We are always surrounded by things we like and things we don’t. We would love to get away from the stuff we don’t but this just opens us up to noticing more of it.
So, no point of running. Accept everything for what it is—a clarifying experience.
Things you like help you say: “more of these, please”.
Things you don’t—“less of these, please”.
Thus, everything unwanted helps you clarify what you really want. And that’s its biggest upside.
Every step is a step forward.
We are attracted to the new, to what is fresh, to what is different. The thing that is breaking the norm. Breaking the mold. Or as graphic and type designers say “breaking the grid”.
Your clients and daily practices have helped you create your grid. Your needs, wants, likes and dislikes shaped that grid too. And therein lies the DNA of your career—What clients/practices/projects/ways of communication/work schedules/tools do you like the most? Let these stay.
The things that annoy and overwhelm you? Break the grid and stop doing them.
Or you change your perception about them.
For the past 7 years I haven’t done much visual work. But design is not just how it looks, but also how it works.
So I’ve been focusing on that. Which has been very different from my time in the university or the time I started freelancing.
Oh, wait! 3 years ago I wrote a visual book 🙂 It was about Harmonious Web Design. Well, it was visual, but its essence lied into the perception.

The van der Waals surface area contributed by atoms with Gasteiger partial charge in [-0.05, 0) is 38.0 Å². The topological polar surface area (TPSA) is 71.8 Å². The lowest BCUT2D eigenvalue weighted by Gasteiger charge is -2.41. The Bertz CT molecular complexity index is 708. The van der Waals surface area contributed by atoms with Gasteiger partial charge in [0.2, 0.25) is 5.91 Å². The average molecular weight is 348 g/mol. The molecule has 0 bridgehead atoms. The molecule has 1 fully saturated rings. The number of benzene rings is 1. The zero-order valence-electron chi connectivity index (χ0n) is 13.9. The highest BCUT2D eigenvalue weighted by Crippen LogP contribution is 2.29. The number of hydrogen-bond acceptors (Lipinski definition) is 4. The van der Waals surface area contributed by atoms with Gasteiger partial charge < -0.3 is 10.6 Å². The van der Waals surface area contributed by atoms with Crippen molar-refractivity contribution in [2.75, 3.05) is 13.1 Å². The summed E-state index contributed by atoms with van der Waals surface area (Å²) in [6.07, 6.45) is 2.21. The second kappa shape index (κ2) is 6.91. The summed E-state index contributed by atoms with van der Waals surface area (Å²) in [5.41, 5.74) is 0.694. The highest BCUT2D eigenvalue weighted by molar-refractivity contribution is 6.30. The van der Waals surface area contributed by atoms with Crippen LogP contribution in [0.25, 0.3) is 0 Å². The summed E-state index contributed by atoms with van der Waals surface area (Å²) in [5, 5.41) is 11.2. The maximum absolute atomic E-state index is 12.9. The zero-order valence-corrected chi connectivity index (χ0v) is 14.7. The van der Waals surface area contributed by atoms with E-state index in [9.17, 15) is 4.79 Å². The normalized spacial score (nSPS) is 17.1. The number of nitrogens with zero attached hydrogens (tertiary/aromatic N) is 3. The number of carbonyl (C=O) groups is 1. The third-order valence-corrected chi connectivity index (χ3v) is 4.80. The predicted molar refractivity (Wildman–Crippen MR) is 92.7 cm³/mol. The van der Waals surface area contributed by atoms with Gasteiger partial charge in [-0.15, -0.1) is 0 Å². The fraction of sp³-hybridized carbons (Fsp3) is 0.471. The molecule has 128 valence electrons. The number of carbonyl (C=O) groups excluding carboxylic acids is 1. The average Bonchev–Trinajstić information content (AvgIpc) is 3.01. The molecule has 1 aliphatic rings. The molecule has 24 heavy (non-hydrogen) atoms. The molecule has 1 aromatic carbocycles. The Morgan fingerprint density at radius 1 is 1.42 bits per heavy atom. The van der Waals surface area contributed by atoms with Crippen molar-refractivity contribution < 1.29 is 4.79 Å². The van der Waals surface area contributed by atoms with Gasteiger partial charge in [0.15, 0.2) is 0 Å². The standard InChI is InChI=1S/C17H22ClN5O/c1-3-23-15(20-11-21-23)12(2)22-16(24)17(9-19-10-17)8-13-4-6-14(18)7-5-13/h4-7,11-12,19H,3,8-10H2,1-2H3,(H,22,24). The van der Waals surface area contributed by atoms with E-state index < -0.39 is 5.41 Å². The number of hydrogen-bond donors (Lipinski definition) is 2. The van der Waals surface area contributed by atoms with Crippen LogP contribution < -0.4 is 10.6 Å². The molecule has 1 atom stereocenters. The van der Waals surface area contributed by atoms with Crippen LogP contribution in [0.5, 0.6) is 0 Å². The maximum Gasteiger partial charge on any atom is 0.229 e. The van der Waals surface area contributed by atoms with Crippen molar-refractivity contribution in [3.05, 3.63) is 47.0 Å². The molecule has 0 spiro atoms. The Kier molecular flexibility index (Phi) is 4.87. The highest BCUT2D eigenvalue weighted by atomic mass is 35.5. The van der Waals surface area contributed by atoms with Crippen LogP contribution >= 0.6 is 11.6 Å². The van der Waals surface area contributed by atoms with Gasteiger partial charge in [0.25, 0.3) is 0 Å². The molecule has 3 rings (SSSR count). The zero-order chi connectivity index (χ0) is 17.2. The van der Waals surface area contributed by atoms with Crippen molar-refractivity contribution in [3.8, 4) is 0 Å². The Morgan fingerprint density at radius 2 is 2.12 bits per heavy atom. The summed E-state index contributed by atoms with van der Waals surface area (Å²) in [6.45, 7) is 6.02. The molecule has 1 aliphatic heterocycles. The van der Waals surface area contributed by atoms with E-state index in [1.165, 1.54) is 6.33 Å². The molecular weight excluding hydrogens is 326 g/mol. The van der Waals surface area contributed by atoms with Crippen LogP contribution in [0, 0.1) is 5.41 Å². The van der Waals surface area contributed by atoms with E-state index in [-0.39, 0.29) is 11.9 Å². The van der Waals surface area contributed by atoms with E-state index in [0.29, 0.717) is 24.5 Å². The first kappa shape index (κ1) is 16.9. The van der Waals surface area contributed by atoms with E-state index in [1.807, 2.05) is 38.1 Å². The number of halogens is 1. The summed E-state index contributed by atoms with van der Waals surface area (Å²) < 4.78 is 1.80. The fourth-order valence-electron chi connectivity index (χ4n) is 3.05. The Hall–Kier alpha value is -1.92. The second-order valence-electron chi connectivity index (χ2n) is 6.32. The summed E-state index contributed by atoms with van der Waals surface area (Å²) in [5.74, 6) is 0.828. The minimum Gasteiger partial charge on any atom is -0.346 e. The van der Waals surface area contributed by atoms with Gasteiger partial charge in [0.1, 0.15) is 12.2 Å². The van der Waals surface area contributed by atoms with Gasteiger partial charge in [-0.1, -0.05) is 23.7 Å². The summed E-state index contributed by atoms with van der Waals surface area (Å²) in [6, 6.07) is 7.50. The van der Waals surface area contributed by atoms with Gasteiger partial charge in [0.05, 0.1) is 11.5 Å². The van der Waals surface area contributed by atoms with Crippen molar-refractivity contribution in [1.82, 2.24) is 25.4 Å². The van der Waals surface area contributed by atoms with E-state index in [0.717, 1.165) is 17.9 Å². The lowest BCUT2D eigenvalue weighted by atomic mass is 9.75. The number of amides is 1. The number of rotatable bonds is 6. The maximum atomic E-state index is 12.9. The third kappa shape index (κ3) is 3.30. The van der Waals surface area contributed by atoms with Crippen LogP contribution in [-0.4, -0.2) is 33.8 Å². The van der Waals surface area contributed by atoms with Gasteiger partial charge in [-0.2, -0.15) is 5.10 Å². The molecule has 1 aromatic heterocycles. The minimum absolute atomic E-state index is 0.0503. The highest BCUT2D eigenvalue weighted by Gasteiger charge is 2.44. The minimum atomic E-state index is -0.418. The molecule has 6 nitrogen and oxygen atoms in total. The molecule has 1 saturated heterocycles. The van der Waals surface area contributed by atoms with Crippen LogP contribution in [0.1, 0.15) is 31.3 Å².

For the past 2 years I’ve been helping Shopify Store Owners improve the design of their stores.
It started with styling (90 visual/10 experiential) and I moved to Speed Optimization(100 experience) and Conversion optimization (100 experience). I’m happy to say that I quite like it.
I like the shift. Working on “experience” compared to just a subset of it (“visuals”) helped me get closer to the site visitors (the customers of my clients). Helping them achieve what they want with less friction helped me male a greater impact on the revenue of my clients.
I had to learn more about their business model, their marketing and the behavior of their customers/clients. Which is good. I feel I’ve grown a lot since my early days of logo designer, web designer and later OpenCart plug-in creator.
Of course, everything stacked in such a way that I’m here now. In a position to grow more than ever before.
What is the next step in your career?
I noticed that I put too high expectations on myself to write something great. Typical “aspiring writer” syndrome. Instead of writing to help myself and as a side-effect helping others, I started thinking how to write so that others benefit. So much so, that I got jammed. Jammed with ideas, jammed with aspirations, jammed with ambition, pulled away by lack of focus. This could easily happen to you when you work online or try to be up to date with all the latest tip, trick and techs of the world.
God forbid you try to make websites. Hell no, then you’ll be paralyzed by all the things you know you don’t know.
Nevertheless, I need a place to vent it all. A place different from the dozens of notebooks I pile everyday, a place which I can search and reference later.
I’m pulling down my expectations for blog posts. It is infinitely better to post, to have something out there, to think out loud (for yourself mostly) than to keep it all inside.
Same is true for you.
Kill your inner perfectionist.
Ship something today!
P.S. Posts on social media don’t count. They look more like a place to brag or unproductively complain about your life instead creating it. Put a shape to your thoughts and ship them. Today.